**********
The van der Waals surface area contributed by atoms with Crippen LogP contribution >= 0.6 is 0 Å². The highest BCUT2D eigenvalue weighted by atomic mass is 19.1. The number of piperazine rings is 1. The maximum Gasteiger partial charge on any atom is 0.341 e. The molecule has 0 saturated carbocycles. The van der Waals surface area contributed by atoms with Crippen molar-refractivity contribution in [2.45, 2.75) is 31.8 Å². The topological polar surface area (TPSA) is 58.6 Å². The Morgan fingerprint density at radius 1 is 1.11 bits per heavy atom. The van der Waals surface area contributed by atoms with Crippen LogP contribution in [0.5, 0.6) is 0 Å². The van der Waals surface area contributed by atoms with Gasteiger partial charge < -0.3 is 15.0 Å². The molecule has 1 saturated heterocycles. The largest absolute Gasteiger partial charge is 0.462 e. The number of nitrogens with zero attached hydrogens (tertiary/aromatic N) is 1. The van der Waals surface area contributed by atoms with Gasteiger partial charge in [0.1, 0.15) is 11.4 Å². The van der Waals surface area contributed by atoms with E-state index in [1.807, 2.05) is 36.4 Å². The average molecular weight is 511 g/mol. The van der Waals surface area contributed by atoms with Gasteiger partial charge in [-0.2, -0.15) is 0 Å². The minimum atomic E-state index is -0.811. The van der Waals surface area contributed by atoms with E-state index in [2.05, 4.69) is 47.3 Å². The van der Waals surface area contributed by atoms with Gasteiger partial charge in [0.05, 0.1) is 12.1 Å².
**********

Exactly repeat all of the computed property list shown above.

The van der Waals surface area contributed by atoms with Crippen LogP contribution >= 0.6 is 0 Å². The highest BCUT2D eigenvalue weighted by atomic mass is 19.1. The number of piperazine rings is 1. The maximum Gasteiger partial charge on any atom is 0.341 e. The molecule has 0 saturated carbocycles. The van der Waals surface area contributed by atoms with Crippen molar-refractivity contribution in [2.45, 2.75) is 31.8 Å². The topological polar surface area (TPSA) is 58.6 Å². The Morgan fingerprint density at radius 1 is 1.11 bits per heavy atom. The van der Waals surface area contributed by atoms with Crippen LogP contribution in [0.5, 0.6) is 0 Å². The van der Waals surface area contributed by atoms with Gasteiger partial charge < -0.3 is 15.0 Å². The molecule has 1 saturated heterocycles. The largest absolute Gasteiger partial charge is 0.462 e. The number of nitrogens with zero attached hydrogens (tertiary/aromatic N) is 1. The van der Waals surface area contributed by atoms with Gasteiger partial charge in [0.1, 0.15) is 11.4 Å². The van der Waals surface area contributed by atoms with E-state index in [1.807, 2.05) is 36.4 Å². The average molecular weight is 511 g/mol. The van der Waals surface area contributed by atoms with Gasteiger partial charge in [-0.2, -0.15) is 0 Å². The minimum atomic E-state index is -0.811. The van der Waals surface area contributed by atoms with E-state index in [2.05, 4.69) is 47.3 Å². The van der Waals surface area contributed by atoms with Gasteiger partial charge in [0.05, 0.1) is 12.1 Å².